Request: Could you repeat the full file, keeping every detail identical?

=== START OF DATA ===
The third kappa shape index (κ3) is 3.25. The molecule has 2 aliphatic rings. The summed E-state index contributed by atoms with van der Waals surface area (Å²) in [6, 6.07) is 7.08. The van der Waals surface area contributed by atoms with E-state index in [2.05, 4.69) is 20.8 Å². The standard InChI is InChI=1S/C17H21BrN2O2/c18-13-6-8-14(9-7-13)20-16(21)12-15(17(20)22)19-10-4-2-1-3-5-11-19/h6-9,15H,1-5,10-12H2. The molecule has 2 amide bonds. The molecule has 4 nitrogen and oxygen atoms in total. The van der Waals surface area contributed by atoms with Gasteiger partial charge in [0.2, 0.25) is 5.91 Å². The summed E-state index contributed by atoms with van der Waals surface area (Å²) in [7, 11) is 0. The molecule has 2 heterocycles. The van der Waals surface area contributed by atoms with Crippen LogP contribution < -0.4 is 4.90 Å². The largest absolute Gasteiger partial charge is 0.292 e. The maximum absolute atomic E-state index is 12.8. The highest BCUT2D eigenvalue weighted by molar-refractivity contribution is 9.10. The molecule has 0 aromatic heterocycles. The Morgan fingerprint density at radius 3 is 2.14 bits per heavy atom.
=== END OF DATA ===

The third kappa shape index (κ3) is 3.25. The molecule has 2 aliphatic rings. The summed E-state index contributed by atoms with van der Waals surface area (Å²) in [6, 6.07) is 7.08. The van der Waals surface area contributed by atoms with E-state index in [2.05, 4.69) is 20.8 Å². The standard InChI is InChI=1S/C17H21BrN2O2/c18-13-6-8-14(9-7-13)20-16(21)12-15(17(20)22)19-10-4-2-1-3-5-11-19/h6-9,15H,1-5,10-12H2. The molecule has 2 amide bonds. The molecule has 4 nitrogen and oxygen atoms in total. The van der Waals surface area contributed by atoms with Gasteiger partial charge in [0.2, 0.25) is 5.91 Å². The summed E-state index contributed by atoms with van der Waals surface area (Å²) in [7, 11) is 0. The molecule has 2 heterocycles. The van der Waals surface area contributed by atoms with Crippen LogP contribution < -0.4 is 4.90 Å². The largest absolute Gasteiger partial charge is 0.292 e. The maximum absolute atomic E-state index is 12.8. The highest BCUT2D eigenvalue weighted by molar-refractivity contribution is 9.10. The molecule has 0 aromatic heterocycles. The Morgan fingerprint density at radius 3 is 2.14 bits per heavy atom.